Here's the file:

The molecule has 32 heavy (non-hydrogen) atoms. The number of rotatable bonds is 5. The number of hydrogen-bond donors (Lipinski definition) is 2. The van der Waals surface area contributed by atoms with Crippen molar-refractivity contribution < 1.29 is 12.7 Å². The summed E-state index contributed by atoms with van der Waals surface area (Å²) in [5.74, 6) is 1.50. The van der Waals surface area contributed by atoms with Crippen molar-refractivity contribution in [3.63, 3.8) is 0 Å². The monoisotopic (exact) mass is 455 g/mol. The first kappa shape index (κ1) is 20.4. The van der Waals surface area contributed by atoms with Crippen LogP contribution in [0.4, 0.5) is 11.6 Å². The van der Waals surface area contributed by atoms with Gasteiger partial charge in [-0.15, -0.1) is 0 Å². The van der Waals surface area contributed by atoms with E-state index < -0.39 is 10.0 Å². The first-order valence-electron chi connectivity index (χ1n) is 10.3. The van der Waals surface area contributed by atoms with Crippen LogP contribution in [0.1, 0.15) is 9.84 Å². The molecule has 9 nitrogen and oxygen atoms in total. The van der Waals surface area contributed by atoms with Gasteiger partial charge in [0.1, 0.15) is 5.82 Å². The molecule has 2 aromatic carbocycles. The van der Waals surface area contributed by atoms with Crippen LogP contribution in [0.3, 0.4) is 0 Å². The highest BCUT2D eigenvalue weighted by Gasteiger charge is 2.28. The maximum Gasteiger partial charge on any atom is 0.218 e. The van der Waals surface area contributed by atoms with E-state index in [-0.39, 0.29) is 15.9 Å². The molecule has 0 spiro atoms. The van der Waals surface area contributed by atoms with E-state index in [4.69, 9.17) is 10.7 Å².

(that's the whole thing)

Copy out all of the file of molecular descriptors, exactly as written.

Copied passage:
The molecule has 32 heavy (non-hydrogen) atoms. The number of rotatable bonds is 5. The number of hydrogen-bond donors (Lipinski definition) is 2. The van der Waals surface area contributed by atoms with Crippen molar-refractivity contribution < 1.29 is 12.7 Å². The summed E-state index contributed by atoms with van der Waals surface area (Å²) in [5.74, 6) is 1.50. The van der Waals surface area contributed by atoms with Crippen molar-refractivity contribution in [3.63, 3.8) is 0 Å². The monoisotopic (exact) mass is 455 g/mol. The first kappa shape index (κ1) is 20.4. The van der Waals surface area contributed by atoms with Crippen LogP contribution in [0.4, 0.5) is 11.6 Å². The van der Waals surface area contributed by atoms with Gasteiger partial charge in [-0.15, -0.1) is 0 Å². The van der Waals surface area contributed by atoms with E-state index < -0.39 is 10.0 Å². The first-order valence-electron chi connectivity index (χ1n) is 10.3. The van der Waals surface area contributed by atoms with Crippen LogP contribution in [0.1, 0.15) is 9.84 Å². The molecule has 9 nitrogen and oxygen atoms in total. The van der Waals surface area contributed by atoms with Gasteiger partial charge in [0.1, 0.15) is 5.82 Å². The molecule has 2 aromatic carbocycles. The van der Waals surface area contributed by atoms with Crippen LogP contribution in [0.3, 0.4) is 0 Å². The highest BCUT2D eigenvalue weighted by Gasteiger charge is 2.28. The maximum Gasteiger partial charge on any atom is 0.218 e. The van der Waals surface area contributed by atoms with E-state index in [-0.39, 0.29) is 15.9 Å². The molecule has 0 spiro atoms. The van der Waals surface area contributed by atoms with E-state index in [4.69, 9.17) is 10.7 Å².